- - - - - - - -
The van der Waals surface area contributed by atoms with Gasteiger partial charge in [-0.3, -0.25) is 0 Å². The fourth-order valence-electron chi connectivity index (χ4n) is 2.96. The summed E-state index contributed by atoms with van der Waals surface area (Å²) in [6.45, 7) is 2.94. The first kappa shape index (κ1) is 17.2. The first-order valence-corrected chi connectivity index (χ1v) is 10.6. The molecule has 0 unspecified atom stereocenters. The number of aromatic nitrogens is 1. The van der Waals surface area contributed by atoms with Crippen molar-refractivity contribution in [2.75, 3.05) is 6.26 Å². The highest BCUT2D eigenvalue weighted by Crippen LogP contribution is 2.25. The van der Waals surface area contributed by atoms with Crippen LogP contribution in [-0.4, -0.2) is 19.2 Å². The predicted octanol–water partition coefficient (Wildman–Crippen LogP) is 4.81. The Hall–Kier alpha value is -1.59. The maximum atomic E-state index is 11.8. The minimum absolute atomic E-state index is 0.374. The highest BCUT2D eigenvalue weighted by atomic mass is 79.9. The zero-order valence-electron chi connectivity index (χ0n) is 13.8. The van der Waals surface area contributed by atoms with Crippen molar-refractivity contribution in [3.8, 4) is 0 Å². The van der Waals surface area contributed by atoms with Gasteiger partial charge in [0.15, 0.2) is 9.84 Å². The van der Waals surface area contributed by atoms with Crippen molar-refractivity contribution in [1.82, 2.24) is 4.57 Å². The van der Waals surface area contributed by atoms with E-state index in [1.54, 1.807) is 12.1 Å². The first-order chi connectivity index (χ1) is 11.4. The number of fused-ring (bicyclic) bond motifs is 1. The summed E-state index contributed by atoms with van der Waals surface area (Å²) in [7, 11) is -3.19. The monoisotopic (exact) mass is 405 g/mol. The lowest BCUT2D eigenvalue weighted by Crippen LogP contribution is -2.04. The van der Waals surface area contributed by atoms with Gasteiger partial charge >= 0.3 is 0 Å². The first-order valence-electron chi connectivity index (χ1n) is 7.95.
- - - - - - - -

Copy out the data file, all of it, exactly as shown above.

The van der Waals surface area contributed by atoms with Gasteiger partial charge in [-0.3, -0.25) is 0 Å². The fourth-order valence-electron chi connectivity index (χ4n) is 2.96. The summed E-state index contributed by atoms with van der Waals surface area (Å²) in [6.45, 7) is 2.94. The first kappa shape index (κ1) is 17.2. The first-order valence-corrected chi connectivity index (χ1v) is 10.6. The molecule has 0 unspecified atom stereocenters. The number of aromatic nitrogens is 1. The van der Waals surface area contributed by atoms with Crippen molar-refractivity contribution in [2.75, 3.05) is 6.26 Å². The highest BCUT2D eigenvalue weighted by Crippen LogP contribution is 2.25. The van der Waals surface area contributed by atoms with Crippen LogP contribution in [-0.4, -0.2) is 19.2 Å². The predicted octanol–water partition coefficient (Wildman–Crippen LogP) is 4.81. The Hall–Kier alpha value is -1.59. The maximum atomic E-state index is 11.8. The minimum absolute atomic E-state index is 0.374. The highest BCUT2D eigenvalue weighted by atomic mass is 79.9. The zero-order valence-electron chi connectivity index (χ0n) is 13.8. The van der Waals surface area contributed by atoms with Crippen molar-refractivity contribution in [3.8, 4) is 0 Å². The van der Waals surface area contributed by atoms with Gasteiger partial charge in [0.15, 0.2) is 9.84 Å². The van der Waals surface area contributed by atoms with Crippen molar-refractivity contribution in [1.82, 2.24) is 4.57 Å². The van der Waals surface area contributed by atoms with E-state index in [1.54, 1.807) is 12.1 Å². The first-order chi connectivity index (χ1) is 11.4. The number of fused-ring (bicyclic) bond motifs is 1. The summed E-state index contributed by atoms with van der Waals surface area (Å²) in [7, 11) is -3.19. The monoisotopic (exact) mass is 405 g/mol. The lowest BCUT2D eigenvalue weighted by Crippen LogP contribution is -2.04. The van der Waals surface area contributed by atoms with Gasteiger partial charge >= 0.3 is 0 Å². The first-order valence-electron chi connectivity index (χ1n) is 7.95.